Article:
Now some fresh pickings from the Political Grapevine:
When General Motors emerges from bankruptcy proceedings, a former chief executive officer at AT&T will take over. But Edward Whitaker tells Bloomberg News: "I don't know anything about cars... I think I can learn about cars. I'm not that old, and I think the business principles are the same."
The 67-year-old Whitaker says the administration contacted him weeks ago about coming out of retirement and running a company that has lost almost $88 billion since 2004. And while the Treasury Department says he is well-qualified, not everyone is buying it. Telecom industry analyst Victor Schnee calls his appointment, "bizarre... the guy accomplished a number of things in telecom and we all thought the book was closed. What happened was that wireless came along and created one of the most amazing growth markets in the world, and therefore bailed out sinking ships like Verizon and AT&T."
Fair & Balanced?
The executive vice president of the liberal San Francisco Chronicle newspaper says the press is not covering President Obama objectively. In a piece titled, "Love or Lust, Obama and the Fawning Press Need to Get a Room," Phil Bronstein writes: "This guy is good. Really good. And frankly, so far, we're not... the Obama-press dance is a more consensual seduction where, in the old-fashioned sense, we're the girl… We're even enthusiastically jumping into the pond without even being pushed. Is there an actual limit to the number of instances you can be the cover of Newsweek?"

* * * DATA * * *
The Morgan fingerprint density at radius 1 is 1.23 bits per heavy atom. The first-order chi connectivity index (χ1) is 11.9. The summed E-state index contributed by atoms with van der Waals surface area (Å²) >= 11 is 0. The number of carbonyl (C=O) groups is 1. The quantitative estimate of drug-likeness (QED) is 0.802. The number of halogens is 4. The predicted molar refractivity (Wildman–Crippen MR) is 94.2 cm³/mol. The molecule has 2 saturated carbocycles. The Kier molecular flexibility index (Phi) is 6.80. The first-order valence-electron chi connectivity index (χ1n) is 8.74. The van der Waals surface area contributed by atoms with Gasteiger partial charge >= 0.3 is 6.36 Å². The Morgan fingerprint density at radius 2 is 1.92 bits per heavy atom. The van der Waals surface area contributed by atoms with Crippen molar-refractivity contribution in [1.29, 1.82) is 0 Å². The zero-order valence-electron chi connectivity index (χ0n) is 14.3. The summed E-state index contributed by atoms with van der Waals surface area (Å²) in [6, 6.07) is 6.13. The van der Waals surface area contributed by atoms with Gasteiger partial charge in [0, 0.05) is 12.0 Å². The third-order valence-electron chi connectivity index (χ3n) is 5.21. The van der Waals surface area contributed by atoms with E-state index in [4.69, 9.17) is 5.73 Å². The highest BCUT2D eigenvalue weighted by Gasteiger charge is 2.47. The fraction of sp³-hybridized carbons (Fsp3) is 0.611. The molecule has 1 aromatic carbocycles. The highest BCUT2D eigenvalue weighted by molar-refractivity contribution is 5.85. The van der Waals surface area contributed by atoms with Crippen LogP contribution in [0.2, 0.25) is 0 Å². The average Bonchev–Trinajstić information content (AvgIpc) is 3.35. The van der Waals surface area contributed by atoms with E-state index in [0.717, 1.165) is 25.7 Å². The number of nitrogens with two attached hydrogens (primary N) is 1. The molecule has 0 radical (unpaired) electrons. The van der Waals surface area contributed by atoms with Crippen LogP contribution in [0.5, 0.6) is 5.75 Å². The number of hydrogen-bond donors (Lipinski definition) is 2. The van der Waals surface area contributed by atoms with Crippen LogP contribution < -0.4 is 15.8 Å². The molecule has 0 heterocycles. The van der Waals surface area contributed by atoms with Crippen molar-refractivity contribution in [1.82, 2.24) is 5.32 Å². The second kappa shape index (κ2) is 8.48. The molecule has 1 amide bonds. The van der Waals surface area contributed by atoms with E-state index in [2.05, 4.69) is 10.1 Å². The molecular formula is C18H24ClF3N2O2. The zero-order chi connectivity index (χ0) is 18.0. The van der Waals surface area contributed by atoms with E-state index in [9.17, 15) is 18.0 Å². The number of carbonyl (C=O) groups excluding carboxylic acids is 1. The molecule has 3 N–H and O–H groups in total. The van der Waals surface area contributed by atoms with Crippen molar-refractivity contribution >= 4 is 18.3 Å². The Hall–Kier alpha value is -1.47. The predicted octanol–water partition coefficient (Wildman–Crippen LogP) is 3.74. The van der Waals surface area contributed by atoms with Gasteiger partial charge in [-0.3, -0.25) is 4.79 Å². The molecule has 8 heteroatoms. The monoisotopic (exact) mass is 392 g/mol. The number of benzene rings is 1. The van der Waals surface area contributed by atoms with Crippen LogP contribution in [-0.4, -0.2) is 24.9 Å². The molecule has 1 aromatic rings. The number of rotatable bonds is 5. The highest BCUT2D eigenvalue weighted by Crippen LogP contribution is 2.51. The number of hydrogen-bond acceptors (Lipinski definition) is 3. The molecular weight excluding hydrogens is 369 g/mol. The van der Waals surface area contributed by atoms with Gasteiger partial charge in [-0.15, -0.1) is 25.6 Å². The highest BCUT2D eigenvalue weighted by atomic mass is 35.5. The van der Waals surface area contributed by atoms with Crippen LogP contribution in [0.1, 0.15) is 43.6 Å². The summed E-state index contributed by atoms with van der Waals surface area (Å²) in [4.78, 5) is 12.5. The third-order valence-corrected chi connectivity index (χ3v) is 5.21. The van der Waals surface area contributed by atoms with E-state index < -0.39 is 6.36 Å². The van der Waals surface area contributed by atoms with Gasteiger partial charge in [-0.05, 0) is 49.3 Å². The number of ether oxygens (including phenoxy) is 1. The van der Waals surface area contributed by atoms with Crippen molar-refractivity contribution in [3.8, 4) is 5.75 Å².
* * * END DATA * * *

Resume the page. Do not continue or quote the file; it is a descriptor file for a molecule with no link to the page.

Meanwhile Newsweek editor Evan Thomas has provided yet another example of the mainstream media's presidential crush. He said on MSNBC on Friday, June 5: "I mean in a way Obama's standing above the country, above, above the world. He's sort of God."
And Iranian reformists who oppose President Mahmoud Ahmadinejad are circulating a video that shows him claiming a supernatural experience — during a speech to the United Nations in 2005. Ahmadinejad tells one of the country's top clerics: "A member of the (Iranian) delegation told me, 'I saw a light that surrounded you.' I sensed it myself too... I felt the atmosphere changed. All leaders in the audience didn't blink for 27, 28 minutes. I'm not exaggerating when I'm saying they didn't blink. Everybody had been astonished... they had opened their eyes and ears to see what is the message from the Islamic Republic."
The clip was released after Ahmadinejad denied making the comments. Iran's presidential election is Friday.
— FOX News Channel's Zachary Kenworthy contributed to this report.